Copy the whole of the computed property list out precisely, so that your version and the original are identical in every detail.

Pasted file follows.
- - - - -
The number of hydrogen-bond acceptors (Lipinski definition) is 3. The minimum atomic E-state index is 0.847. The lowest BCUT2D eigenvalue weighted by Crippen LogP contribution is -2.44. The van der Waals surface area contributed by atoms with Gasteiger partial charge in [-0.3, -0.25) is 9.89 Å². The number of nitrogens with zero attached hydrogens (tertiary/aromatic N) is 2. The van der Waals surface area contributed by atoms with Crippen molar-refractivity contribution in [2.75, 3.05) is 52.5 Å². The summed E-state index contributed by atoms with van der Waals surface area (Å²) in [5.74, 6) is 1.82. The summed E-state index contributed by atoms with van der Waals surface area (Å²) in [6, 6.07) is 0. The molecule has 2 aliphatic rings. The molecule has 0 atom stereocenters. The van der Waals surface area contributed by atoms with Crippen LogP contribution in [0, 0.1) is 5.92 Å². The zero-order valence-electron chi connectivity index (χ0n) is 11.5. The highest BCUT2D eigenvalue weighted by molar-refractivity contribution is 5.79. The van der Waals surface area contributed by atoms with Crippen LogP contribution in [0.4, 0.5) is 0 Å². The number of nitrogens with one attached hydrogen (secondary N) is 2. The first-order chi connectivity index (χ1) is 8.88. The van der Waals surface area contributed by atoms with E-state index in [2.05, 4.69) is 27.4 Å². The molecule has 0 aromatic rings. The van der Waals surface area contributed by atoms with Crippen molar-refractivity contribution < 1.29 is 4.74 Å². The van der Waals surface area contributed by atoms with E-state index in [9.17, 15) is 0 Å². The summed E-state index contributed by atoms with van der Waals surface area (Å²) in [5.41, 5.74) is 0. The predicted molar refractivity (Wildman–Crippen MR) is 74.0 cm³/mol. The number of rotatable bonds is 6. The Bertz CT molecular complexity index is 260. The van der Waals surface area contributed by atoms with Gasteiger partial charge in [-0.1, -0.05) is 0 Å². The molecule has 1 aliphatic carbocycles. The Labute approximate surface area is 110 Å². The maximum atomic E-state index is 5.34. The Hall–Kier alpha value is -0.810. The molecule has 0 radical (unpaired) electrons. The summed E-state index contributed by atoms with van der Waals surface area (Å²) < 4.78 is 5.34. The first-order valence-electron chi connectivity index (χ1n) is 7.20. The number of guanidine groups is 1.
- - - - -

The number of hydrogen-bond acceptors (Lipinski definition) is 3. The minimum atomic E-state index is 0.847. The lowest BCUT2D eigenvalue weighted by Crippen LogP contribution is -2.44. The van der Waals surface area contributed by atoms with Gasteiger partial charge in [-0.3, -0.25) is 9.89 Å². The number of nitrogens with zero attached hydrogens (tertiary/aromatic N) is 2. The van der Waals surface area contributed by atoms with Crippen molar-refractivity contribution in [2.75, 3.05) is 52.5 Å². The summed E-state index contributed by atoms with van der Waals surface area (Å²) in [5.74, 6) is 1.82. The summed E-state index contributed by atoms with van der Waals surface area (Å²) in [6, 6.07) is 0. The molecule has 2 aliphatic rings. The molecule has 0 atom stereocenters. The van der Waals surface area contributed by atoms with Crippen LogP contribution in [0, 0.1) is 5.92 Å². The zero-order valence-electron chi connectivity index (χ0n) is 11.5. The highest BCUT2D eigenvalue weighted by molar-refractivity contribution is 5.79. The van der Waals surface area contributed by atoms with Crippen LogP contribution in [0.4, 0.5) is 0 Å². The number of nitrogens with one attached hydrogen (secondary N) is 2. The first-order chi connectivity index (χ1) is 8.88. The van der Waals surface area contributed by atoms with E-state index in [2.05, 4.69) is 27.4 Å². The molecule has 0 aromatic rings. The van der Waals surface area contributed by atoms with Crippen molar-refractivity contribution < 1.29 is 4.74 Å². The van der Waals surface area contributed by atoms with E-state index in [9.17, 15) is 0 Å². The summed E-state index contributed by atoms with van der Waals surface area (Å²) in [5.41, 5.74) is 0. The predicted molar refractivity (Wildman–Crippen MR) is 74.0 cm³/mol. The number of rotatable bonds is 6. The Bertz CT molecular complexity index is 260. The van der Waals surface area contributed by atoms with Gasteiger partial charge in [-0.1, -0.05) is 0 Å². The molecule has 1 aliphatic carbocycles. The Labute approximate surface area is 110 Å². The maximum atomic E-state index is 5.34. The Hall–Kier alpha value is -0.810. The molecule has 0 radical (unpaired) electrons. The summed E-state index contributed by atoms with van der Waals surface area (Å²) < 4.78 is 5.34. The first-order valence-electron chi connectivity index (χ1n) is 7.20. The number of guanidine groups is 1.